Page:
Posted: Nov 28th, 2011

Natural nanomaterials - they are everywhere

volcanoNaturally occurring nanomaterials can be found everywhere in nature and only with recent advances in instrumentation and metrology equipment are researchers beginning to locate, isolate, characterize and classify the vast range of their structural and chemical varieties. Scientists are beginning to recognize that all sources of nanomaterials are important in evaluating the possible impact of nanoscale materials on human health and the environment; however, perhaps the greatest benefit to studying these materials will be in their ability to inform researchers about the manner in which nano-sized materials have been a part of our environment from the beginning.

Posted: Nov 24th, 2011

Eavesdropping on cells with graphene transistors

transistor_with_cellsThe integration of biological components with electronics, and more specifically, the interfacing of complex biological systems is one of the current challenges on the path towards bioelectronics (or bionics for short). Up to know, and due to its technology maturity, most of the work has been done based on Si-FET technology. However, there have been some issues related to this technology which prevented a more successful implementation into real applications. Researchers have now demonstrated, for the first time, that CVD grown graphene can be employed to fabricate arrays of transistors which are able to detect the electrical activity of electrogenic cells.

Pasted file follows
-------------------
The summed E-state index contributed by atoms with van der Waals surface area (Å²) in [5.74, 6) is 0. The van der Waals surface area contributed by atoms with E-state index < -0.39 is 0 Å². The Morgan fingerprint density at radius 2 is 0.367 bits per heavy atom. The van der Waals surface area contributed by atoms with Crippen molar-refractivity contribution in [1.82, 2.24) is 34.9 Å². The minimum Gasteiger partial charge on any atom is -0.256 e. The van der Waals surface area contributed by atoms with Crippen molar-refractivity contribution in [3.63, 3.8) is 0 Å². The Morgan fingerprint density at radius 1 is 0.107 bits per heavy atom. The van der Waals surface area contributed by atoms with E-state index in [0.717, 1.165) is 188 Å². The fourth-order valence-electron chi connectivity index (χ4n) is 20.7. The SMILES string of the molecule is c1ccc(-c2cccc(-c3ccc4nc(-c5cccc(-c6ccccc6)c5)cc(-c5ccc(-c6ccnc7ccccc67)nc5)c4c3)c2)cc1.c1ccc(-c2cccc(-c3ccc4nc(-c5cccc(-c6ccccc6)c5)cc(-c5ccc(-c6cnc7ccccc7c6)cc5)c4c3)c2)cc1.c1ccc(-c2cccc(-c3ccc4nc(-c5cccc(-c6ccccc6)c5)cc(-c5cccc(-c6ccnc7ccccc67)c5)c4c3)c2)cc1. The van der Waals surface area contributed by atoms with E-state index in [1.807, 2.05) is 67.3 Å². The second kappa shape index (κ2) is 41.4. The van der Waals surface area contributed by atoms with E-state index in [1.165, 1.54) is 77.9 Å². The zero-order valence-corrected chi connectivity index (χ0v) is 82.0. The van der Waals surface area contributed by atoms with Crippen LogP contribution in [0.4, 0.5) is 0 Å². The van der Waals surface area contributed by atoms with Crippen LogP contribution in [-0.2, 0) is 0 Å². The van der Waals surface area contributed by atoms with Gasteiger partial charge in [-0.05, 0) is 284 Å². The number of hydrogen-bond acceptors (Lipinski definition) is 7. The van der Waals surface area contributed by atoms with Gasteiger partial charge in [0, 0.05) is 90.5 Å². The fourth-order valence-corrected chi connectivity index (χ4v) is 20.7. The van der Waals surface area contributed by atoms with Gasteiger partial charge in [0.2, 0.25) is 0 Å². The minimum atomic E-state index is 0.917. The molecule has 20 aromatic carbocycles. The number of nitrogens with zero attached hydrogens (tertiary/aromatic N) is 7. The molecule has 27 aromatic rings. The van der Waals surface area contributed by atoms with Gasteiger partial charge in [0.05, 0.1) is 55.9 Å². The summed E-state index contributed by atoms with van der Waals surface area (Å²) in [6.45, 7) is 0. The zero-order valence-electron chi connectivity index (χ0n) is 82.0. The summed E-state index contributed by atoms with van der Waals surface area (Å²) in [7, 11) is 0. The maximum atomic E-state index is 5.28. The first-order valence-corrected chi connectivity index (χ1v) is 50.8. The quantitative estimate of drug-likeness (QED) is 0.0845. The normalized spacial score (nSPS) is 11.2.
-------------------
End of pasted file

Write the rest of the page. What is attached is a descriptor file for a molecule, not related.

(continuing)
Posted: Nov 22nd, 2011

A new tool to track the intracellular trafficking of nanomedicines

fluorescent_labellingIn nanomedicine, nanoparticles are used as vehicles for efficiently delivering therapeutic nucleic acids, such as disease-fighting genes and small interfering RNA (siRNA) molecules, into cells. But getting nanomedicines to their target sites inside cells is not the only challenge. It also is necessary to assess the intracellular processing of nanomedicines and the efficacy of their payload delivery - a task that is not exactly trivial given the complexity and dynamics of the mechanisms of endocytosis and intracellular trafficking. Researchers are therefore trying to develop robust and reliable tools to characterize and evaluate the intracellular processing of administered nanomedicines. As part of this effort, scientists have now introduced a quantitative approach to study live-cell endosomal colocalization dynamics of nanomedicines for gene delivery, based on single-particle tracking and trajectory-correlation.

Posted: Nov 21st, 2011

Non-toxic, solution-based inorganic solar cell chemistry with Earth-abundant elements

solar_cellWhile the current solar panel market is still dominated by crystalline silicon solar cells, thin-film solar cell technologies based on chalcogenides are dramatically increasing their market penetration. Apart from device performance, price volatility issues, rare earth elements scarcity issues, and potential environmental issues have raised some concerns about both CdTe and CIGS. A frontrunner in the search for the next generation of thin film photovoltaic materials are low-cost quaternary copper-zinc-tin-sulfide (CZTS) and copper-zinc-tin-chalcogenide (CZTSSe). Notably, these materials are composed of naturally abundant elements in the Earth's crust and have very low toxicity. New research show that there are other chemical routes that use much more benign solvents by demonstrating a simple and facile solution phase method to form CZTS thin film solar cell using commercially available precursors and non-toxic solvents with high yield.

Posted: Nov 18th, 2011